[Tidbits] Firuzag and the Queen Ant

Firuzag and the Queen Ant

There is, apparently, no end when it comes to legends as they
relate to precious And of the gemstones that are
around, there is one that seems to cross many cultures, from the
not too distant past of the Indians of Santa Fe to the Persians
of circa 640 A.D. And that stone is, of course, Firuzag: The
Persian name for Turquoise…so named because once upon a time,
in Afghanistan, a turquoise mine was opened by a King Firouz.

Persian belief of that day had it that there were three ways in
which to escape evil and attract fortune. One way was to see the
reflection of a new moon on the face of a friend…but that meant
you had to stay out late one night, miss all the good T.V.
shows, and was based on the simple tenet that one even had a good
friend…a commodity even more rare than a precious stone. A
second way was to see the reflection of the new moon on a copy of
the Koran…same problem but a tad simpler because one did not
have to rely on the availability of another human being.
Still…missing all those good sitcoms was a dratted
inconvenience. Of course, finally, there was the simplest
solution…which was to simply catch the sight of a turquoise
early in the morning. The wonderful thing about legends is that
they often left you an easy way out in your quest for good
fortune. Often, that is…but not always.

There was, once upon a time, as legend goes, a Tibetan king named
Gar who was smitten by the charms of a Chinese princess. Oh…how
he wanted her bod. Alas…so gorgeous a creature was she, that
everyone else in the land wanted her too. In stepped her Daddy.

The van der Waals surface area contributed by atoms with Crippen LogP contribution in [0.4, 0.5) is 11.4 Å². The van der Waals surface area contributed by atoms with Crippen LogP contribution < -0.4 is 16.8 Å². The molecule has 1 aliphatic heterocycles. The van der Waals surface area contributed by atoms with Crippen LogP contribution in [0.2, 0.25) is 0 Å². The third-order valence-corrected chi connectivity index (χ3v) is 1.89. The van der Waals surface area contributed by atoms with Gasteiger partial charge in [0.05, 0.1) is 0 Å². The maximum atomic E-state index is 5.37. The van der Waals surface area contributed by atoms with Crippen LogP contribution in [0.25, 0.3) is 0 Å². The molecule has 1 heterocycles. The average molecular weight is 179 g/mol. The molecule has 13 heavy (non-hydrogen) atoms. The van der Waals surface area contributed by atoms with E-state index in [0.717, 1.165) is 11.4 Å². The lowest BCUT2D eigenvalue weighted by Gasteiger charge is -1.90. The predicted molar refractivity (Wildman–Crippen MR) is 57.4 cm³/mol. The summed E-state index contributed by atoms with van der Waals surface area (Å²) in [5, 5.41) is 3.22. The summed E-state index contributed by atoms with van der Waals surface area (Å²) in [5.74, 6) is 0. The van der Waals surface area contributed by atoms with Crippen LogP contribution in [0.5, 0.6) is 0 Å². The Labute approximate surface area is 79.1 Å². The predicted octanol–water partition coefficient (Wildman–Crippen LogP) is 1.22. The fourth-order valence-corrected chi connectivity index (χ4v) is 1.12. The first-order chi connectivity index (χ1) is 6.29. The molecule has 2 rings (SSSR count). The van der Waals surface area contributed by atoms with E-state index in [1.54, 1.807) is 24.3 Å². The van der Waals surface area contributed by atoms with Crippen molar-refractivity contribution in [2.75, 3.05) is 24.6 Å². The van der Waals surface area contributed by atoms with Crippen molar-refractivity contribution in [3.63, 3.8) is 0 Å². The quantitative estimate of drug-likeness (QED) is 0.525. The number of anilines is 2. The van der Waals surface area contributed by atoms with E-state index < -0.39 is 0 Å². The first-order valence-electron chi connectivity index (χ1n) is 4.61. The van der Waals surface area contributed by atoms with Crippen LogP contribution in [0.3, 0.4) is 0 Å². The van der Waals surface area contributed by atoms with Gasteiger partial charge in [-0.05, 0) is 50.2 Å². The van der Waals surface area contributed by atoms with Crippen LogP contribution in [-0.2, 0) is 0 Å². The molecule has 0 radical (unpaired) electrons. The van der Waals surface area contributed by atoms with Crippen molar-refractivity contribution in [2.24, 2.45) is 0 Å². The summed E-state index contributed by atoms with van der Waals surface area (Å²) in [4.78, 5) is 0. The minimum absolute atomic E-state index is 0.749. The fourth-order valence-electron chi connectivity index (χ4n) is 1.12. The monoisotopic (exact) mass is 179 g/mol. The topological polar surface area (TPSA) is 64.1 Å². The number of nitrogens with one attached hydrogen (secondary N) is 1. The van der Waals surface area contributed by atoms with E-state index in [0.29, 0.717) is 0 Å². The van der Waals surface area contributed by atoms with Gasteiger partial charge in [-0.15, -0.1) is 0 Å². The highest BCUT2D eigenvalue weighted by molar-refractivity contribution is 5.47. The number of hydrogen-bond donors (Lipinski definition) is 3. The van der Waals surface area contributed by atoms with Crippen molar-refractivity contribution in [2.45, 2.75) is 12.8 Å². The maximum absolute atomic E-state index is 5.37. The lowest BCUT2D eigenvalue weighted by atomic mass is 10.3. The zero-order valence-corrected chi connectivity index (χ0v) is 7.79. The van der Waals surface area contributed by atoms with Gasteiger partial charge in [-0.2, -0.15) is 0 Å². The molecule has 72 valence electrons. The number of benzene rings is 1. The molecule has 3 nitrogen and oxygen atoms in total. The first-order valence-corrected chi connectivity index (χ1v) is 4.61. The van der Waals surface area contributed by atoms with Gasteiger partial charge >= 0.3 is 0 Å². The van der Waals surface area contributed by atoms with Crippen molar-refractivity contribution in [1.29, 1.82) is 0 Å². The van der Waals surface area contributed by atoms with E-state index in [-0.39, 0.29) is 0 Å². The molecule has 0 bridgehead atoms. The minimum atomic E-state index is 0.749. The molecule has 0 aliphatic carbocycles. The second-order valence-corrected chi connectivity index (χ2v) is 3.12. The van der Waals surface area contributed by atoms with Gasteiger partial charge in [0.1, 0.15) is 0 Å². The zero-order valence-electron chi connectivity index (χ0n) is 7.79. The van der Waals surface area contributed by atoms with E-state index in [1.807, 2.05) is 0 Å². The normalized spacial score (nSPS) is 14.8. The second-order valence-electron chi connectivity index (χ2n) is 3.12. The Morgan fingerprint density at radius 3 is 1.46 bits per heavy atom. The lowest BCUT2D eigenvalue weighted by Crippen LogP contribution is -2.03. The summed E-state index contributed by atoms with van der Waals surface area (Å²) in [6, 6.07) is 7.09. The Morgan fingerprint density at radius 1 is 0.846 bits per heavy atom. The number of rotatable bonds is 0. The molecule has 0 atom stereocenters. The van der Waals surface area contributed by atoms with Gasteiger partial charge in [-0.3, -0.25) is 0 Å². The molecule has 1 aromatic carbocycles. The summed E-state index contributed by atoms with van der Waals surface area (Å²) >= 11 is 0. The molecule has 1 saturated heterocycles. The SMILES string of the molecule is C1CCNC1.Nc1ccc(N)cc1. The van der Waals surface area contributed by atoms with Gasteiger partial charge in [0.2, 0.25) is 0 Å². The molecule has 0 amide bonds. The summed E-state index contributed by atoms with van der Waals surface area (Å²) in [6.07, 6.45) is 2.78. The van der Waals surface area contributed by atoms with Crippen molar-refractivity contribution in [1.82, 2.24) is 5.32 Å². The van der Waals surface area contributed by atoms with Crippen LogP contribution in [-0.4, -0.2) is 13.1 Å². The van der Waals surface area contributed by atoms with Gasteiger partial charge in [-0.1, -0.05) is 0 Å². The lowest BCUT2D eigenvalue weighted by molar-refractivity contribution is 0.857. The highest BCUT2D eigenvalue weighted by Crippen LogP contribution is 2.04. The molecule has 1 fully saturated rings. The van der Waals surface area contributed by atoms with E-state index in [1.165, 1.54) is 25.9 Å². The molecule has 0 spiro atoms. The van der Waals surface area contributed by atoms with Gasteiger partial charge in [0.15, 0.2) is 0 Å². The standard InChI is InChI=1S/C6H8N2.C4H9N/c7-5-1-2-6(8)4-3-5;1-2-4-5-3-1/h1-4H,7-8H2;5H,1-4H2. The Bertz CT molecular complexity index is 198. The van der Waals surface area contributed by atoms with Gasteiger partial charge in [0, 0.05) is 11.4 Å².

You want her hand, and the rest of her too, said he, then you
have to solve a series of problems which I shall set before you.
He may not have been as eloquent as I, but that was the essence
of what he said. Of the problems Dada set before the slavering
populace, was one certain difficult one which required the
hopeful–lust ridden–males to thread with silk thread, in a
single pass, and without doubling, the turquoises which lay in
concentric coils on a shield. Oh…this was no easy task…let
me tell you.

They all failed…all of them…except for Gar. He was the clever
one. He contained his lust…and used his mind. No easy task, I’m
here to tell you all. So how did he do it, you ask? Here’s how.
He got hold of a Queen Ant, and fed her with milk till she grew
very large. He then fastened a silk thread around her waist–she
had still kept her figure and had quite a narrow waist–and he
then placed the ant in the perforation of the first turquoise
bead. Then…oh ever so gently…our hero blew on the ant’s
ass–you should pardon the expression–and forced her into the
hole of the first turquoise bead. The queen ant, then showing
the world what royalty was made of, continued on through the
maze, dragging her silk thread behind her, and threading all the
turquoise. Oh…how the crowds cheered as Gar married his Chinese
princess. As to the ant, who had throughly enjoyed Gar’s hot
breath on her rear…it is rumored that she went around the
village asking one and all if they would like her to run another
maze for them.

And there ya have it.
That’s it for this week folks.
Catch you all next week.
Benjamin Mark

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